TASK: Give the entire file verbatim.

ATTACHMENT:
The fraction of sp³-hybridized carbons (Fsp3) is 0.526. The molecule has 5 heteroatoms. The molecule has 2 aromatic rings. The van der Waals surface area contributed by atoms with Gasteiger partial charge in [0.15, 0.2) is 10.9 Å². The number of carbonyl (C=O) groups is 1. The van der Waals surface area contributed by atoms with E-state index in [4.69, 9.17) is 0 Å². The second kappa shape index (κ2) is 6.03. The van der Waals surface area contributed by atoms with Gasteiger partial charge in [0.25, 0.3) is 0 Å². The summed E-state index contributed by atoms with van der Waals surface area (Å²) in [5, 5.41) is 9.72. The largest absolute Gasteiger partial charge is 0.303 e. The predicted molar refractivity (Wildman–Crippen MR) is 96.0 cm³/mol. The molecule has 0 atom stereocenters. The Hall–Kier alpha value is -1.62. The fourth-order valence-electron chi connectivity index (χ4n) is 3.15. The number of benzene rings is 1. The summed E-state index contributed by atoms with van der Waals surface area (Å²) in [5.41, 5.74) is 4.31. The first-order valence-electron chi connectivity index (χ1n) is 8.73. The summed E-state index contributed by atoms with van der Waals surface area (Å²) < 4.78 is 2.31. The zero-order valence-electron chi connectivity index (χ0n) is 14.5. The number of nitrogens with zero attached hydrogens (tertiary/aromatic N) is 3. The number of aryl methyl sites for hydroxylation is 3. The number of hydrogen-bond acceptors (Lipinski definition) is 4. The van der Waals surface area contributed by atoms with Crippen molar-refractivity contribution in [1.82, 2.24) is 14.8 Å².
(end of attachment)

The fraction of sp³-hybridized carbons (Fsp3) is 0.526. The molecule has 5 heteroatoms. The molecule has 2 aromatic rings. The van der Waals surface area contributed by atoms with Gasteiger partial charge in [0.15, 0.2) is 10.9 Å². The number of carbonyl (C=O) groups is 1. The van der Waals surface area contributed by atoms with E-state index in [4.69, 9.17) is 0 Å². The second kappa shape index (κ2) is 6.03. The van der Waals surface area contributed by atoms with Gasteiger partial charge in [0.25, 0.3) is 0 Å². The summed E-state index contributed by atoms with van der Waals surface area (Å²) in [5, 5.41) is 9.72. The largest absolute Gasteiger partial charge is 0.303 e. The predicted molar refractivity (Wildman–Crippen MR) is 96.0 cm³/mol. The molecule has 0 atom stereocenters. The Hall–Kier alpha value is -1.62. The fourth-order valence-electron chi connectivity index (χ4n) is 3.15. The number of benzene rings is 1. The summed E-state index contributed by atoms with van der Waals surface area (Å²) in [5.41, 5.74) is 4.31. The first-order valence-electron chi connectivity index (χ1n) is 8.73. The summed E-state index contributed by atoms with van der Waals surface area (Å²) < 4.78 is 2.31. The zero-order valence-electron chi connectivity index (χ0n) is 14.5. The number of nitrogens with zero attached hydrogens (tertiary/aromatic N) is 3. The number of aryl methyl sites for hydroxylation is 3. The number of hydrogen-bond acceptors (Lipinski definition) is 4. The van der Waals surface area contributed by atoms with Crippen molar-refractivity contribution in [1.82, 2.24) is 14.8 Å².